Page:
New York — Last week's announcement by the UK's Department for International Development (DFID) of £50m ($64.3m) to help end female genital mutilation (FGM) is great news. The biggest ever financial commitment by any donor, it could be a game changer for the African-led movement to end this abhorrent subjugation of women.
We have yet to see how exactly the proposal may work, but one of the best parts of the announcement was a pledge to fund women on the front lines. This sets a precedent that I hope other governments will follow.
Funding the front lines is an approach that is often talked about but rarely translated into action. For years, I have seen with my own eyes the importance of the work that happens at the grassroots. The Tasaru Rescue Centre in Kenya has done life-saving work to protect Maasai girls at risk of FGM.
In Nepal, the Forum for Women, Law and Development has changed the law to better protect Nepalese women from cases of rape and acid attacks. In South Africa, Embrace Dignity has helped start a movement of sex trade survivors, fueling the conversation to end sex trafficking on the African continent.
However, despite the growing evidence that locally-led advocacy is more effective and more sustainable, according to the Organisation for Economic Co-operation and Development (OECD), only 8% of the $10 billion given in 2014 to non governmental organizations (NGOs) working on the promotion of gender equality in economically developing countries, actually reached groups that were located in those same countries.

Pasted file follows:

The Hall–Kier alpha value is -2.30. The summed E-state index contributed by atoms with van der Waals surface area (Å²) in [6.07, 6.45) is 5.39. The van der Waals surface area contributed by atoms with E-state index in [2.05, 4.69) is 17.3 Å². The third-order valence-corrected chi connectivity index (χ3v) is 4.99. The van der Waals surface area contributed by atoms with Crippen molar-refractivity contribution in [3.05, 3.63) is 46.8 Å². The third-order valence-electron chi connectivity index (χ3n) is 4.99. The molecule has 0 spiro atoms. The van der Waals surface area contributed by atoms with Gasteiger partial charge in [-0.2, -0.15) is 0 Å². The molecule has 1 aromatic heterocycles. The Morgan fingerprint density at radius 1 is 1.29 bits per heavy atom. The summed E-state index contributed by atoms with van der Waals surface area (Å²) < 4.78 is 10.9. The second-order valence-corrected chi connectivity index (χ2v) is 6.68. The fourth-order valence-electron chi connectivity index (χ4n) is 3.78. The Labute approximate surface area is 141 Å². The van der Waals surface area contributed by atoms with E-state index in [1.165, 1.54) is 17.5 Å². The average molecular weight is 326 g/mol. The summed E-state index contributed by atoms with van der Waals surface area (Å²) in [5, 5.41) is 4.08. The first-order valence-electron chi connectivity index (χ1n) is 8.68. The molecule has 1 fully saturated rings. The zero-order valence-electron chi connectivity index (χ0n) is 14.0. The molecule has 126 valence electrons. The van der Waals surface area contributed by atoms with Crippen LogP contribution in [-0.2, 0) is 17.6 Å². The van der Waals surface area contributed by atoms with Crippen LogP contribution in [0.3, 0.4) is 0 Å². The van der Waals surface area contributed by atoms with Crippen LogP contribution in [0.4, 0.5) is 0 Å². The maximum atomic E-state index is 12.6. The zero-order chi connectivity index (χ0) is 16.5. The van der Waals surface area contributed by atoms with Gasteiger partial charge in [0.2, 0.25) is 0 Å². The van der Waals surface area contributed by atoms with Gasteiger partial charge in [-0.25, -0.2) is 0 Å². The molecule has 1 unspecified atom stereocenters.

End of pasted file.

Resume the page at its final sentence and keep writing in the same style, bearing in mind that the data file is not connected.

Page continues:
In response to the growing gap between the needs of these national grassroots groups and the allocation of resources to larger international NGOs, I set up Donor Direct Action in 2011 to help level the playing field and get more funding to the women's groups working on the front lines where it will have the most impact. At least 90% of funds we receive to support these groups are re-granted directly to them.
The women who work on the front lines to end violence and discrimination against women get little attention. They are brave, insightful and effective. Their biggest need is almost always core funding, so our grants are largely unrestricted.
These women should be trusted to invest funding where they know it is likely to be most needed. They determine their own priorities for how best to use the funds. We then help build their public profiles, get their issues highlighted in international media, link them with major donors and political leaders, and provide other forms of strategic support.
On this "Giving Tuesday", I hope that you will join me in supporting one or more of our partner groups, who are carrying out such critical work. Please also take a moment to share this article on social media or with anyone you think may want to help. If you use Facebook please start a fundraiser. Do anything you can do to help get donations where they are most needed.
Together we are changing the lives of women and girls around the world. It is challenging work but it is moving forward. Let's keep the momentum going!